Reducing Risk for Opportunistic Fungal Infection in the Immunocompromised:

 A Guide to Cleaning and Management of the Home Environment


Speaker:                     Eugene C. Cole, DrPH

Department of Health Science

Brigham Young University, Provo, UT


Level of Knowledge:  Multi-Level


Short Abstract:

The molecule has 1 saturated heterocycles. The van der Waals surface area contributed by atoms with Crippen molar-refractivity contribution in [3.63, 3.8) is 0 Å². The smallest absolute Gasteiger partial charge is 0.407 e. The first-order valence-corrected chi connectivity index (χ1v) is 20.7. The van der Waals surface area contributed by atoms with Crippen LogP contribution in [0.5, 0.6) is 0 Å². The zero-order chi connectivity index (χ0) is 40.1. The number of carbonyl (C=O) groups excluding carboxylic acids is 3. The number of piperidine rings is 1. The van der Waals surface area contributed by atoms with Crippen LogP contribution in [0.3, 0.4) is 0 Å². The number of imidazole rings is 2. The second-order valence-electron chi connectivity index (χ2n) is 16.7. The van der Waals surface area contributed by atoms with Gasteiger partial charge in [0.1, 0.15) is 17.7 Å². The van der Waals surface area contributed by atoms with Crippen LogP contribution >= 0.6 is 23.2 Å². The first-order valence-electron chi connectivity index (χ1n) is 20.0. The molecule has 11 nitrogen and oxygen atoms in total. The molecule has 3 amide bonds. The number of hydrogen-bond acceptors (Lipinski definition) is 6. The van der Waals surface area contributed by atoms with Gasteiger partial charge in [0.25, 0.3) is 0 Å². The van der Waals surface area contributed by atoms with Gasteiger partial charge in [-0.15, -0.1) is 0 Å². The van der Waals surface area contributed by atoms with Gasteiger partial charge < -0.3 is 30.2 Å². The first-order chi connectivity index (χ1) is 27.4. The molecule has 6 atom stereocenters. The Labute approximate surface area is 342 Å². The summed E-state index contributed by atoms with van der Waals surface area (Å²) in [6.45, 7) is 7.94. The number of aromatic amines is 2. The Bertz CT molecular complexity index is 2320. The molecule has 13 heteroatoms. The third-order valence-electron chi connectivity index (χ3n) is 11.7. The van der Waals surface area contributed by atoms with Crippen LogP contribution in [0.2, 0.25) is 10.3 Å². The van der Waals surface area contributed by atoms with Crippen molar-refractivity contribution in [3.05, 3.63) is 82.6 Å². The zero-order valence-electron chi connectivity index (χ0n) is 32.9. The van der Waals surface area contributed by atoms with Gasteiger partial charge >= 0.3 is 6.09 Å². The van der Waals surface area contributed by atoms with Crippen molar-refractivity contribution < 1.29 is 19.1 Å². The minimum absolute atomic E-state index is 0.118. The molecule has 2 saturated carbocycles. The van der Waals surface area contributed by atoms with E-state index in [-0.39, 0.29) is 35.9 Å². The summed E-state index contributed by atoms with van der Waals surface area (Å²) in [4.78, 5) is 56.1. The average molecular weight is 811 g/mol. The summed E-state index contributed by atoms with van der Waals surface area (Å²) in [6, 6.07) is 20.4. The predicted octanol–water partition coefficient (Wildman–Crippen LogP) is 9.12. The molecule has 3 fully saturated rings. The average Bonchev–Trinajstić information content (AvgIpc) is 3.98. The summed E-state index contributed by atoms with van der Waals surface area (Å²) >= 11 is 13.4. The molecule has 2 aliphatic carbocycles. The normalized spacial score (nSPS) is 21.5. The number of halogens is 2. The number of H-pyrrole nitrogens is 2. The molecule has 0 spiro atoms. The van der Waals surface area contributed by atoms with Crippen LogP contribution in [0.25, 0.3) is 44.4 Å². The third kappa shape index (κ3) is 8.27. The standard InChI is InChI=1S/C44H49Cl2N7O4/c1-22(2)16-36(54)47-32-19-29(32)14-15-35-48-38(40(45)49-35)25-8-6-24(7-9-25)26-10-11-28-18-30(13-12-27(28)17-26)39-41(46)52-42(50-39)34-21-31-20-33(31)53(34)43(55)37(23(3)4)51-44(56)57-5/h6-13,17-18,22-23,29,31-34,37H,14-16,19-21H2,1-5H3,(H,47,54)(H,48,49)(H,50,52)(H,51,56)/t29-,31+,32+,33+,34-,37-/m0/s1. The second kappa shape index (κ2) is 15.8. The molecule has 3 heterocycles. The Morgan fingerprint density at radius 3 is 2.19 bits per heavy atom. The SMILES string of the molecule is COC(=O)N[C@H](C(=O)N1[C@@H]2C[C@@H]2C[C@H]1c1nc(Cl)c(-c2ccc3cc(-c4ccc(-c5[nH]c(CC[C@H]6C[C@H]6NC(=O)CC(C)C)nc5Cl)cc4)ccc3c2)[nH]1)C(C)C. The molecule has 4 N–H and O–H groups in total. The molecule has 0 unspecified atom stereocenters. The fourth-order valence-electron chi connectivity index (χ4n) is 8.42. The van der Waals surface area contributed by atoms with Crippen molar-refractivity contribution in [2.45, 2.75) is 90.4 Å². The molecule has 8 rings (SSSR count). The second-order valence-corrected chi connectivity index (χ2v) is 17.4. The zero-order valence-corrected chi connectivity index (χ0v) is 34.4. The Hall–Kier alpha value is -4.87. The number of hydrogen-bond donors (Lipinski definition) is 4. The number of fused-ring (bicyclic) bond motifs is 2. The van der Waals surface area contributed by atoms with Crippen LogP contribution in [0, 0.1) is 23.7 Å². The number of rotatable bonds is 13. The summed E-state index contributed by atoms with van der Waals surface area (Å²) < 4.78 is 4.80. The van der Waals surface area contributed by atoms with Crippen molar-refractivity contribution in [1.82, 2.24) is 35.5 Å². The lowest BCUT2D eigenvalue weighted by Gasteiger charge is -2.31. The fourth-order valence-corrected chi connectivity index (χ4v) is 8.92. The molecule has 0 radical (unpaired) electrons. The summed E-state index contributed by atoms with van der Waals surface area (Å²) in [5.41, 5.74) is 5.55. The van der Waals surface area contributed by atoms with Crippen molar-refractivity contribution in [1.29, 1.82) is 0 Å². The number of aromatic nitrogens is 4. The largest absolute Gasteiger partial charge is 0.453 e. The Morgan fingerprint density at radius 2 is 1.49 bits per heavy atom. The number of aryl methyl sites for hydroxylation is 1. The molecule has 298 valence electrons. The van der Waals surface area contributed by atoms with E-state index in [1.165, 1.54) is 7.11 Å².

Life-threatening infections from common indoor environmental molds such as  Aspergillus, Fusarium, Alternaria, Paecilomyces and Rhizopus, have continued to increase in those immunocompromised due to HIV/AIDS, neoplasms, cancer chemotherapy, transplantation, and underlying lung disease.  Children with neutropenia or prolonged corticosteroid therapy are especially susceptible to infection.  Species of Aspergillus in particular, are recognized as significant emerging pathogens in persons with AIDS.  It is thus critical that the home environment be properly cleaned and environmentally managed to reduce fungal reservoirs at least one week prior to the arrival of the susceptible patient.  Guidance for this risk reduction has been developed and includes: 1) controlling moisture in the air and on surfaces and materials; 2) cleaning reservoirs, by removing soil, dusts, and other potential growth substrates, 3) preventing amplification of residual fungi remaining after cleaning through disinfection, 4) restricting pollutant build-up and entry from outside the home, and 5) using efficient air-cleaning devices.  Understanding and adherence to these recommendations for both resident occupants and experienced cleaning professionals is essential for achieving a meaningful risk reduction.